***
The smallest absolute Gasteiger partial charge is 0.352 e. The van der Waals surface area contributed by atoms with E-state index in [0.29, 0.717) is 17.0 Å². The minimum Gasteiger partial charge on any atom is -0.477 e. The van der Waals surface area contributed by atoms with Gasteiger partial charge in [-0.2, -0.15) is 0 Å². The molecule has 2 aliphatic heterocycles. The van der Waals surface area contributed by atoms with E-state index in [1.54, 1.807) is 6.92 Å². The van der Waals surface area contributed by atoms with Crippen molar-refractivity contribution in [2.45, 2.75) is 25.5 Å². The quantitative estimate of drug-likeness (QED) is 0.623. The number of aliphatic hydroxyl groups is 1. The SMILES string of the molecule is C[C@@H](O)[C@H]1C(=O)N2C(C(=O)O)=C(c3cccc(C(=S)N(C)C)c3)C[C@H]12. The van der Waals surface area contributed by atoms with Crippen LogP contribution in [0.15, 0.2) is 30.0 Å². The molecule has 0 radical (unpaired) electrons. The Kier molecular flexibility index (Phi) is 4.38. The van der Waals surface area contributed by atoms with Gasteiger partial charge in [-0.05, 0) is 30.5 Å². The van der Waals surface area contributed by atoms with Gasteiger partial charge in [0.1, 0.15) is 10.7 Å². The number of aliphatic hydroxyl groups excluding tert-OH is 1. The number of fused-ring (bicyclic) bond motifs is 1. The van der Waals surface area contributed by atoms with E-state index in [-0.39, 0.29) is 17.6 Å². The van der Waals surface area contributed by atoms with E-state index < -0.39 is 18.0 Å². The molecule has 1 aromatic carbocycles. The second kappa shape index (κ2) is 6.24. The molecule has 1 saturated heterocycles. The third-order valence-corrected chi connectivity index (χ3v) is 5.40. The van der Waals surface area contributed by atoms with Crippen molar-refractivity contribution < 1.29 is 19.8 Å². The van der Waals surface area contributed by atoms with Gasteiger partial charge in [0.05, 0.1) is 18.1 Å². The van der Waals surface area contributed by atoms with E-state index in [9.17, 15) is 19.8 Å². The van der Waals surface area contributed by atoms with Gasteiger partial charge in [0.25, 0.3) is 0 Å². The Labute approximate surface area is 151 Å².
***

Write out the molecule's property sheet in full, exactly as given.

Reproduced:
The smallest absolute Gasteiger partial charge is 0.352 e. The van der Waals surface area contributed by atoms with E-state index in [0.29, 0.717) is 17.0 Å². The minimum Gasteiger partial charge on any atom is -0.477 e. The van der Waals surface area contributed by atoms with Gasteiger partial charge in [-0.2, -0.15) is 0 Å². The molecule has 2 aliphatic heterocycles. The van der Waals surface area contributed by atoms with E-state index in [1.54, 1.807) is 6.92 Å². The van der Waals surface area contributed by atoms with Crippen molar-refractivity contribution in [2.45, 2.75) is 25.5 Å². The quantitative estimate of drug-likeness (QED) is 0.623. The number of aliphatic hydroxyl groups is 1. The SMILES string of the molecule is C[C@@H](O)[C@H]1C(=O)N2C(C(=O)O)=C(c3cccc(C(=S)N(C)C)c3)C[C@H]12. The van der Waals surface area contributed by atoms with Crippen LogP contribution in [0.15, 0.2) is 30.0 Å². The molecule has 0 radical (unpaired) electrons. The Kier molecular flexibility index (Phi) is 4.38. The van der Waals surface area contributed by atoms with Gasteiger partial charge in [-0.05, 0) is 30.5 Å². The van der Waals surface area contributed by atoms with Gasteiger partial charge in [0.1, 0.15) is 10.7 Å². The number of aliphatic hydroxyl groups excluding tert-OH is 1. The number of fused-ring (bicyclic) bond motifs is 1. The van der Waals surface area contributed by atoms with E-state index in [-0.39, 0.29) is 17.6 Å². The van der Waals surface area contributed by atoms with E-state index < -0.39 is 18.0 Å². The molecule has 1 aromatic carbocycles. The second kappa shape index (κ2) is 6.24. The molecule has 1 saturated heterocycles. The third-order valence-corrected chi connectivity index (χ3v) is 5.40. The van der Waals surface area contributed by atoms with Crippen molar-refractivity contribution < 1.29 is 19.8 Å². The van der Waals surface area contributed by atoms with Gasteiger partial charge in [0.05, 0.1) is 18.1 Å². The van der Waals surface area contributed by atoms with E-state index in [9.17, 15) is 19.8 Å². The van der Waals surface area contributed by atoms with Gasteiger partial charge in [0.25, 0.3) is 0 Å². The Labute approximate surface area is 151 Å².